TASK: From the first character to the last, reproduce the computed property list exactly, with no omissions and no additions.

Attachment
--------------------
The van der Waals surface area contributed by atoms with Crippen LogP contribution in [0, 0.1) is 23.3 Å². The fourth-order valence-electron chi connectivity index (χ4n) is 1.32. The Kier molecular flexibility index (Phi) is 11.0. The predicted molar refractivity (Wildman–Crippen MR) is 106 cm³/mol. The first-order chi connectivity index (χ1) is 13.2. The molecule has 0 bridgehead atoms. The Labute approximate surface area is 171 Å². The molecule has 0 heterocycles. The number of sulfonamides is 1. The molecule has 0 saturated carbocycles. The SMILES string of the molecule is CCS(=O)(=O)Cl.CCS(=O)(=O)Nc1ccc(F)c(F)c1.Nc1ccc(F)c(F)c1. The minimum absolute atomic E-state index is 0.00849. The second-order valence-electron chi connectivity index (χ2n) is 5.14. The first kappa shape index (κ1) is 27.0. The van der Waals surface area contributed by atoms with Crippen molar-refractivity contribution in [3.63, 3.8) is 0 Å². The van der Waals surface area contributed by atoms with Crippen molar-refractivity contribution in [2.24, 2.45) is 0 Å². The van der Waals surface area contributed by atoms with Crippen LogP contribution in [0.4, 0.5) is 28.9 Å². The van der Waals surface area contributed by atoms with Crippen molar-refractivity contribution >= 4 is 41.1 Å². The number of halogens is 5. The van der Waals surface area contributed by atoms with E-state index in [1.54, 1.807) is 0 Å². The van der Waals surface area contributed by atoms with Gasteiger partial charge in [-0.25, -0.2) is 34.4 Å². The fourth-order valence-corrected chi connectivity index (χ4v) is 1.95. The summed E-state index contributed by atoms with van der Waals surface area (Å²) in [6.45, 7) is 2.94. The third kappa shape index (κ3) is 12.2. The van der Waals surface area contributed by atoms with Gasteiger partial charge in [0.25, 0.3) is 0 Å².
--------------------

The van der Waals surface area contributed by atoms with Crippen LogP contribution in [0, 0.1) is 23.3 Å². The fourth-order valence-electron chi connectivity index (χ4n) is 1.32. The Kier molecular flexibility index (Phi) is 11.0. The predicted molar refractivity (Wildman–Crippen MR) is 106 cm³/mol. The first-order chi connectivity index (χ1) is 13.2. The molecule has 0 bridgehead atoms. The Labute approximate surface area is 171 Å². The molecule has 0 heterocycles. The number of sulfonamides is 1. The molecule has 0 saturated carbocycles. The SMILES string of the molecule is CCS(=O)(=O)Cl.CCS(=O)(=O)Nc1ccc(F)c(F)c1.Nc1ccc(F)c(F)c1. The minimum absolute atomic E-state index is 0.00849. The second-order valence-electron chi connectivity index (χ2n) is 5.14. The first kappa shape index (κ1) is 27.0. The van der Waals surface area contributed by atoms with Crippen molar-refractivity contribution in [3.63, 3.8) is 0 Å². The van der Waals surface area contributed by atoms with Crippen molar-refractivity contribution in [2.24, 2.45) is 0 Å². The van der Waals surface area contributed by atoms with Crippen LogP contribution in [0.4, 0.5) is 28.9 Å². The van der Waals surface area contributed by atoms with Crippen molar-refractivity contribution >= 4 is 41.1 Å². The number of halogens is 5. The van der Waals surface area contributed by atoms with E-state index in [1.54, 1.807) is 0 Å². The van der Waals surface area contributed by atoms with Gasteiger partial charge in [-0.25, -0.2) is 34.4 Å². The fourth-order valence-corrected chi connectivity index (χ4v) is 1.95. The summed E-state index contributed by atoms with van der Waals surface area (Å²) in [6.45, 7) is 2.94. The third kappa shape index (κ3) is 12.2. The van der Waals surface area contributed by atoms with Gasteiger partial charge in [0.25, 0.3) is 0 Å².